“Marketing time,” on the other hand, is a prospective opinion. Sayeth the Appraisal Foundation:

The development of a marketing time opinion uses some of the same data analyzed in the process of developing a reasonable exposure time opinion as part of the appraisal process and is not intended to be a prediction of a date of sale or a one-line statement. It is an integral part of the analyses conducted during the appraisal assignment. The opinion may be a range and can be based on one or more of the following:

· statistical information about days on market,
· information gathered through sales verification,
· interviews of market participants, and
· anticipated changes in market conditions.

Related information garnered through this process includes other market conditions that may affect marketing time, such as the identification of typical buyers and sellers for the type of real or personal property involved and typical equity investment levels and/or financing terms. The reasonable marketing time is a function of price, time, use, and anticipated market conditions, such as changes in the cost and availability of funds, and is not an isolated opinion of time alone.
As a general rule, lenders consider a real estate market to be weak—requiring more restrictive than usual financing terms—if marketing time exceeds six months. There is no doubt that a great deal of the grief we’re in lately has a lot to do with the assumptions that went into opinions that were formed regarding marketing time. A large part of this grief is that too many consumers (and their betters in the press, quite often) confuse the “exposure time” of a property they just bought with its likely “marketing time” should they need to unload it some day, and confuse “appraised value” with liquidation price. An appraisal prepared for a lender in a mortgage loan transaction is not intended to give you liquidation value, or the price someone would pay you today if you were so distressed as to need that cash pronto. The value indicated in the appraisal is contingent upon the allowance of reasonable exposure and marketing, and assumes that the seller is typically motivated, not desperate. Those appraisals prepared during the boom, when all the buyers were “typically” desperate to buy, may now be considered waste paper.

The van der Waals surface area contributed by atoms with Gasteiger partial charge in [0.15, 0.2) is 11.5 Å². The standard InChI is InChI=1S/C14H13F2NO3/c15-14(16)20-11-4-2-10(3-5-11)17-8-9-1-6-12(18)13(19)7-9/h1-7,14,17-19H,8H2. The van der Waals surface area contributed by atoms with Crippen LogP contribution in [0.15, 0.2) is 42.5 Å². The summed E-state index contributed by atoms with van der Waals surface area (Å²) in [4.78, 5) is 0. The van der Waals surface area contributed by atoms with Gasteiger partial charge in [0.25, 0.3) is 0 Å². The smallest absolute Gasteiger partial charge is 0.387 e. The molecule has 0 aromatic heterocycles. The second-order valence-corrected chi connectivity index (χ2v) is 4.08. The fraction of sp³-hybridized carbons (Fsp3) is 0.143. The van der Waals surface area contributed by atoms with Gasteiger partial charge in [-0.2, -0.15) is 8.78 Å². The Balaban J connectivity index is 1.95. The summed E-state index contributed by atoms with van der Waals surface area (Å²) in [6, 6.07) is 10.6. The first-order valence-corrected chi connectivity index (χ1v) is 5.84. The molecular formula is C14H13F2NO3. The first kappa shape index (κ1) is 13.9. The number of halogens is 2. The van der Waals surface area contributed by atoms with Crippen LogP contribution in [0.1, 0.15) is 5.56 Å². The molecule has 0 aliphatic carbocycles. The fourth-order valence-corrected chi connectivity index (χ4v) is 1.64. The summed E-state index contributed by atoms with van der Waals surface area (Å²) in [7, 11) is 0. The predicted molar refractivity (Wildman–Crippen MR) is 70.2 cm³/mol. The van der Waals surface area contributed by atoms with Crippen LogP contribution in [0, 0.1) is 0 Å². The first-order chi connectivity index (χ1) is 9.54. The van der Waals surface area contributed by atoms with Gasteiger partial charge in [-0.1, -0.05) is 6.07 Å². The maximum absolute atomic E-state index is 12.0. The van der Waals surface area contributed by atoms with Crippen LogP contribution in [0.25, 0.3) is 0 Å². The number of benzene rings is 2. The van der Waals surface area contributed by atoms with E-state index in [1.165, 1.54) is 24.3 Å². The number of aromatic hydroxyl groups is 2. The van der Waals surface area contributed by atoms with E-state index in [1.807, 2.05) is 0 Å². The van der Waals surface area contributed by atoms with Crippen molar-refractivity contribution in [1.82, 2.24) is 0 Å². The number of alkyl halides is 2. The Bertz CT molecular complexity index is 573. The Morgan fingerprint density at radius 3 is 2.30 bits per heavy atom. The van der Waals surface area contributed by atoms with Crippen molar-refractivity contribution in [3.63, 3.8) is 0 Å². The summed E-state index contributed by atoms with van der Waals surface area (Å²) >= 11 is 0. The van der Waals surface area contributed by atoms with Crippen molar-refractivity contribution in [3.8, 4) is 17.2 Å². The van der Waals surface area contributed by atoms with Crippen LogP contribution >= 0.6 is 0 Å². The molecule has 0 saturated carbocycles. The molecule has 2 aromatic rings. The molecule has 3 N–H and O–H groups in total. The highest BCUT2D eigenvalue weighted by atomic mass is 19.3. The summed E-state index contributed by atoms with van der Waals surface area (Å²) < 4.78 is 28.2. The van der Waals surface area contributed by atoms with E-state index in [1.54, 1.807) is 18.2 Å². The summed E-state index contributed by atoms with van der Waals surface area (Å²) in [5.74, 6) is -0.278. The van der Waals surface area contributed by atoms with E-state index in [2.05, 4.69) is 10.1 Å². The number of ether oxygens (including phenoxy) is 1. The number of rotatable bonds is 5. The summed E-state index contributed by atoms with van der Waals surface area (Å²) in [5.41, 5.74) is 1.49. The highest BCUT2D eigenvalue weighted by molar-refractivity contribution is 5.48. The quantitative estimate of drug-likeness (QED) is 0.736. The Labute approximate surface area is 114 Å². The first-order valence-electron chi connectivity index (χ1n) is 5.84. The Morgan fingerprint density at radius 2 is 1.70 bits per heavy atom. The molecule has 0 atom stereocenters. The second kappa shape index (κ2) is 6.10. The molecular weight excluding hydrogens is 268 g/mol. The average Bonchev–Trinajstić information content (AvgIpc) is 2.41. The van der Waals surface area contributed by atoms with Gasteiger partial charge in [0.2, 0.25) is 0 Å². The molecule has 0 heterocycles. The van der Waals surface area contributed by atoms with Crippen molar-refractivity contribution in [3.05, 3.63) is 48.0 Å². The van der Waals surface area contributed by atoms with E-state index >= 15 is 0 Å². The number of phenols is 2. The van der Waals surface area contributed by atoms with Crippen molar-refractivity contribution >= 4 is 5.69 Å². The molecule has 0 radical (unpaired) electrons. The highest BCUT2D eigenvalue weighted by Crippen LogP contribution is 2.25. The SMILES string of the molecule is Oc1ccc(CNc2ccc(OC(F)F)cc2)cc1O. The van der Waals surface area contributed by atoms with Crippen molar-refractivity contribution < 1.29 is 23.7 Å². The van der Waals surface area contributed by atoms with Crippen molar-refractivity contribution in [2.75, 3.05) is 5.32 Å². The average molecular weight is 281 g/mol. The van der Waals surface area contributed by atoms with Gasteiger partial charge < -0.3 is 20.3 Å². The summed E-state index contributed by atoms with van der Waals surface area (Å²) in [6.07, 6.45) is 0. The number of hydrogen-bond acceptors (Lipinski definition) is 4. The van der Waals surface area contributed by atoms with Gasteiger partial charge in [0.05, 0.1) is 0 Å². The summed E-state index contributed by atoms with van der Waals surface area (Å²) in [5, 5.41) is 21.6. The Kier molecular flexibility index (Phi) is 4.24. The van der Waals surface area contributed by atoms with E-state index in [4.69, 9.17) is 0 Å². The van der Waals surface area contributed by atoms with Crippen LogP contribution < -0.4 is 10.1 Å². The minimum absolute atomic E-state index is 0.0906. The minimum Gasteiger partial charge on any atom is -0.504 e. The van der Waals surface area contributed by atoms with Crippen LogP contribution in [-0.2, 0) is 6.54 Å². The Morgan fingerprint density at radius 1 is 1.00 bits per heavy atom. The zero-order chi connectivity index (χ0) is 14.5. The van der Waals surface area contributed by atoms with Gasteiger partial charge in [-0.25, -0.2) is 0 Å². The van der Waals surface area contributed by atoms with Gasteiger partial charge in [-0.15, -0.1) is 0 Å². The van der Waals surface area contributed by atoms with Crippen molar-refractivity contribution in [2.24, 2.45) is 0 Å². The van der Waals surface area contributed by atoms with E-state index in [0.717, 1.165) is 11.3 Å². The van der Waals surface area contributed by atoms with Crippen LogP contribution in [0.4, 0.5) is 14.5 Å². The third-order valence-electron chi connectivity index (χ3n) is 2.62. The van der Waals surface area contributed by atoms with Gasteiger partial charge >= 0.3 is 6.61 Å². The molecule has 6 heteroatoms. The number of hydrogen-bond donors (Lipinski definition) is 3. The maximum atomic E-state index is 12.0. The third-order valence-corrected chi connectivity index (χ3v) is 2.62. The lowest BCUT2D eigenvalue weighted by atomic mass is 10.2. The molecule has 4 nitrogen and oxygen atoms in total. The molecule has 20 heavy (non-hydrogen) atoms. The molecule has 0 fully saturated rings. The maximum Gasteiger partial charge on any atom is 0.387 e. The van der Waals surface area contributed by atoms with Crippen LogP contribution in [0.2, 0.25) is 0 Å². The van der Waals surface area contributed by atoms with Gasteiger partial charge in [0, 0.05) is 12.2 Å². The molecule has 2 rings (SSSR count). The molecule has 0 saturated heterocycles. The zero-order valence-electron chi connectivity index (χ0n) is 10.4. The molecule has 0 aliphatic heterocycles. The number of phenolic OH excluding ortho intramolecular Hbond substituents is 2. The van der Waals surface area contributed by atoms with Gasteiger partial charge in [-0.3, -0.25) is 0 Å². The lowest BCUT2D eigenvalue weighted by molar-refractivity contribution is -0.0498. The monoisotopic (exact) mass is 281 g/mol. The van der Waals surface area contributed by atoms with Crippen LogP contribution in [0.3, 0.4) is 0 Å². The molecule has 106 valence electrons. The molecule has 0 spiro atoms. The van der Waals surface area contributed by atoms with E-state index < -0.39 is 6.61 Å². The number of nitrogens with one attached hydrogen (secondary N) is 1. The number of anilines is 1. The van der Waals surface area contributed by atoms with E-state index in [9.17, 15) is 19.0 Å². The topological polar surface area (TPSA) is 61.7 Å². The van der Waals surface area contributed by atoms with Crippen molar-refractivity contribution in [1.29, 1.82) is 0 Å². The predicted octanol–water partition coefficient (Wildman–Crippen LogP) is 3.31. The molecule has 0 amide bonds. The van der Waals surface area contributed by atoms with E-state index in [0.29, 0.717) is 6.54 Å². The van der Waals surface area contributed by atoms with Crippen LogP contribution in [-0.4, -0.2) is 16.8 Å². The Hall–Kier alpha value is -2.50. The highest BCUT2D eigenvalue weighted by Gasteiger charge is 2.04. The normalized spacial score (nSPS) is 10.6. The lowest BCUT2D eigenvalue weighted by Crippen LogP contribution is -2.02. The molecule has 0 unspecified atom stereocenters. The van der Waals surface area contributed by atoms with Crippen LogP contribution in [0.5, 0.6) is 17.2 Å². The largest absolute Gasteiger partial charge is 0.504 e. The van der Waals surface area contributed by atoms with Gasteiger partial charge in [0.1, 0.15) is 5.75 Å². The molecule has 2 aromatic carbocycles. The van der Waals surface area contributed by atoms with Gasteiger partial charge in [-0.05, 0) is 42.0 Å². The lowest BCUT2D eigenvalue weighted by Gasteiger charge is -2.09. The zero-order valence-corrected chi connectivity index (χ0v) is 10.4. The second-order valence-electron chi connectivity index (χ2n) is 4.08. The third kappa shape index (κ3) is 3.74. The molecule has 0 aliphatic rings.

Therefore, foreclosure and REO sales are not “comps” or comparable sales used by appraisers to form an opinion of the value of a normally sold property. That doesn’t mean they don’t affect prices or marketing time: a market full of REO is a market full of existing homes somebody wants to get out from under and will likely undercut other sellers to do so. I have used the term “flood the market” before in reference to REO. I don’t just mean “flood” in the sense of a lot of REO. I mean “flood” the way we used to mean it when our cars had carburetors instead of fuel injectors. If that metaphor doesn’t make sense, we’ll have to let the engineers tinker with it in the comments.